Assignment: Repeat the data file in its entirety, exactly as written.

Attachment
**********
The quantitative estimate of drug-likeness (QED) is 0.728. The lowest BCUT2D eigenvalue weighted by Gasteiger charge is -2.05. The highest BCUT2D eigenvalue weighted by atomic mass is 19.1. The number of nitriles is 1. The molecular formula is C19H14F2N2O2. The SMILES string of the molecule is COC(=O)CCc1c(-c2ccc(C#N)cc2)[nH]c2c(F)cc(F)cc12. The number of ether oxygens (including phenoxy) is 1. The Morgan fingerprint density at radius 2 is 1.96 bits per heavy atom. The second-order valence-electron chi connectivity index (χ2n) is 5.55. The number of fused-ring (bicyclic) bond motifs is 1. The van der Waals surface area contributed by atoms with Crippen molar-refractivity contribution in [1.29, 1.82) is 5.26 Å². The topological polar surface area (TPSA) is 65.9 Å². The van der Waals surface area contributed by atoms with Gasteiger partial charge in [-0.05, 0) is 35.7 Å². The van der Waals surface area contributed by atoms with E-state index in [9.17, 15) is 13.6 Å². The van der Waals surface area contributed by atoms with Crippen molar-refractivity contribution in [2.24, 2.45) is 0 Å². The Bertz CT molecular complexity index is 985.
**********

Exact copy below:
The quantitative estimate of drug-likeness (QED) is 0.728. The lowest BCUT2D eigenvalue weighted by Gasteiger charge is -2.05. The highest BCUT2D eigenvalue weighted by atomic mass is 19.1. The number of nitriles is 1. The molecular formula is C19H14F2N2O2. The SMILES string of the molecule is COC(=O)CCc1c(-c2ccc(C#N)cc2)[nH]c2c(F)cc(F)cc12. The number of ether oxygens (including phenoxy) is 1. The Morgan fingerprint density at radius 2 is 1.96 bits per heavy atom. The second-order valence-electron chi connectivity index (χ2n) is 5.55. The number of fused-ring (bicyclic) bond motifs is 1. The van der Waals surface area contributed by atoms with Crippen molar-refractivity contribution in [1.29, 1.82) is 5.26 Å². The topological polar surface area (TPSA) is 65.9 Å². The van der Waals surface area contributed by atoms with Gasteiger partial charge in [-0.05, 0) is 35.7 Å². The van der Waals surface area contributed by atoms with E-state index in [9.17, 15) is 13.6 Å². The van der Waals surface area contributed by atoms with Crippen molar-refractivity contribution in [2.24, 2.45) is 0 Å². The Bertz CT molecular complexity index is 985.